Allegory

ALLEGORY (Gr. allēgoreuein, from allos, other, and agoreuein, to speak in the assembly). The literary device is used extensively in Scripture, for example in Isa.5.1-Isa.5.7 and in the Song of Songs. To speak allegorically is to set forth one thing in the image of another, the principal subject being inferred from the figure rather than by direct statement. Clarity of inference differentiates between allegory and parable, because the latter usually requires an interpretation for the teaching that it parallels. Allegorizing (to be distinguished from the drawing out of spiritual truths from factual presentations) has had broad application in Bible teaching. Alexandrian Jews spiritualized Scripture. The church fathers followed, reaching an extreme in the school of Origen in which spiritualization attained great heights in mystical and moral meanings. In the allegory in Gal.4.24 Isaac, the child of promise, typifies the Christian who is justified in Christ and is free to love and serve his Father; while Ishmael, the child of contrivance, typifies the legalist who is under the law and is bound to serve it and to seek justification in obedience to it.——CEC


The use of language to convey a deeper and a different meaning from that which appears on the surface. The methodology was elaborated in the rhetorical schools of Greece, originally to relieve Homer of any charge of impiety or ignorance. The Jews of the Diaspora, influenced by Hellenistic culture, adopted the allegorical canon of exegesis in the interpretation of Scripture. The Jew Aristobulus (first half of the second century b.c.) appears to have been the first to apply the Stoic method to the Old Testament, but the Alexandrian Philo* is the Jewish allegorist par excellence. Any passage of Scripture where the literal sense would impugn the transcendent and holy character of God, or which suggests a contradiction, must be interpreted allegorically. In Palestinian usage the allegorical principle was less marked, less radical, and sought to keep close to the literal meaning of the text.

In biblical usage a distinction must be drawn between allegory as a medium of revelation and allegory as a method of interpretation. There are undoubtedly allegorical passages in Scripture; Paul explicitly declares his use of the method in Galatians 4:21-31 (cf. 1 Cor. 10:1-4), but evidently this was a departure from his usual practice. In the early church, allegory found expression, e.g., in the works of Clement of Rome,* Irenaeus,* and Tertullian*; it was carried to excess in the Alexandrian School.* Jerome, Hilary, Ambrose, and Augustine gave more or less prominence to the allegorical hermeneutic. Bernard of Clairvaux* was the supreme allegorist of the Middle Ages. Aquinas took up the earlier fourfold system of interpretation and made it normative for Catholicism. At all periods there were those who felt uneasy about or were openly opposed to allegory—e.g., the Antiochene School.* Theodore of Mopsuestia* wrote five books, Against the Allegorists. It was not, however, until the time of the Reformation that the allegorical method was seriously challenged; Reformed theologians generally rejected it, subscribing instead to the principle “Do not carry a meaning into but draw it out of (the Scriptures).”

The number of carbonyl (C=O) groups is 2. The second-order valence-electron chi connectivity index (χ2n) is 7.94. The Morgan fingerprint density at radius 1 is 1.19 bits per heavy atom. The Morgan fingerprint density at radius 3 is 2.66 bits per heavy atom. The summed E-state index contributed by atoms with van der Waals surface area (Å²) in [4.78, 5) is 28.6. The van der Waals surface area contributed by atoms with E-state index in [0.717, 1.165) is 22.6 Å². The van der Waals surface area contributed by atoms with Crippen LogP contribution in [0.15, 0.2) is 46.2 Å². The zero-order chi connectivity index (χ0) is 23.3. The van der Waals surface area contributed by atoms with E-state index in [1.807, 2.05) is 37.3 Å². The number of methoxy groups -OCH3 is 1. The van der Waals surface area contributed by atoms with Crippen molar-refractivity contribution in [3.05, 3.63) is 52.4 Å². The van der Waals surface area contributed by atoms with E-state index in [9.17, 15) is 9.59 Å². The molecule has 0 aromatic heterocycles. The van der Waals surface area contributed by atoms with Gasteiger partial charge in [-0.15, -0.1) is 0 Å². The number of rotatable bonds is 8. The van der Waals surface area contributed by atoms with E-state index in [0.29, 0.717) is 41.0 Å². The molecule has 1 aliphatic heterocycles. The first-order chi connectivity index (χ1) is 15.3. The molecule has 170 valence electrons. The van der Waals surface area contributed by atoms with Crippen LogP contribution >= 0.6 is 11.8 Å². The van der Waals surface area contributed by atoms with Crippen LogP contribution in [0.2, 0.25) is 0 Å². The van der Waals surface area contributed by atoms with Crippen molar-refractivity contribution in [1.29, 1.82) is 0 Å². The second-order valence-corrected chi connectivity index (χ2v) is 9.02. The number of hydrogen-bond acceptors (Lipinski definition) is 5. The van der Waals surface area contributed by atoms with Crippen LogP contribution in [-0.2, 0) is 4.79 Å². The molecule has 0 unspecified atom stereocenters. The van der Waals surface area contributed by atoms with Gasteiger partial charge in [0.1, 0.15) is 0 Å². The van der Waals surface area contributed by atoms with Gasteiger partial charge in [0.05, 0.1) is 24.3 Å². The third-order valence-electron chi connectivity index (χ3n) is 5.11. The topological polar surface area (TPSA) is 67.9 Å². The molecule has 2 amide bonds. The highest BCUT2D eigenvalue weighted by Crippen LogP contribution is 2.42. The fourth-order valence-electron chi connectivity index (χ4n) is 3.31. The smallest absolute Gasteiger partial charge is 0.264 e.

F.W. Farrar, History of Interpretation (1886), pp. 127ff.; J. Tate, “The Beginning of Greek Allegory,” Classical Quarterly, LXI (1927), pp. 214f.; P.K. Jewett, “Concerning Allegorical Interpretation,” Westminster Theological Journal (1954), pp. 1f.; R.P.C. Hanson, Allegory and Event (1959); E.C. Blackman, “Allegory-Plato to Augustine,” Biblical Interpretation (1957).


ALLEGORY. The word is a combination of ἄλλος, G257, other, and ἀγορεύειν, to speak, and it means, literally, to speak in a way that is other than what is meant. Allegory, therefore, is a tool whereby a writer conveys hidden, mysterious truths by the use of words which also have a literal meaning. Even if the writer did not intend the hidden meaning, allegory is a method of interpreting a poet, a story teller, or a Scripture in such a way that the interpreter sees a mysterious meaning which the writer may not have intended. This view, that there is a deep meaning not intended by the writer, accompanies Scripture interpretation more often than it accompanies the interpretations of other writings, because it is understood by many that the Holy Spirit might well have conveyed to future generations, as He inspired the writers of the Bible, meanings that were not at all evident to the writers themselves. Spencer’s Faerie Queen, Swift’s Tale of a Tub, and, above all in Eng. lit., Bunyan’s The Pilgrim’s Progress are allegories. It is evident that their authors themselves intended deeper meanings than are seen on the surface. In Bunyan’s allegory, thought up and written down for his own devotional exercise, the people whom Pilgrim meets on his journey, the obstacles he encounters, and the journey’s final culmination are all intended to tell a deeply religious story about a person’s journey through this life and on into heaven—a story that runs alongside the literal story.

Because, in a given allegory, one often has repeated instances of a deeper meaning attaching to a tale, allegory has often been called “a sustained metaphor.” The hidden meaning is not as obvious as in a simile, where something is said to be like something else; e.g., where the psalmist says, “As the hart longs for flowing streams, so longs my soul for thee, O God” (Ps 42:1). A metaphor is more subtle than a simile as when Jesus says, of Herod, “Go and tell that fox...” (Luke 13:32). The metaphor is a less obvious comparison, but often more vivid and more direct and, therefore, more communicative than a simile. An allegory, which is a sustained metaphor, often contains repeated strokes in which a deeper meaning is drawn, along with a story that has also a literal meaning.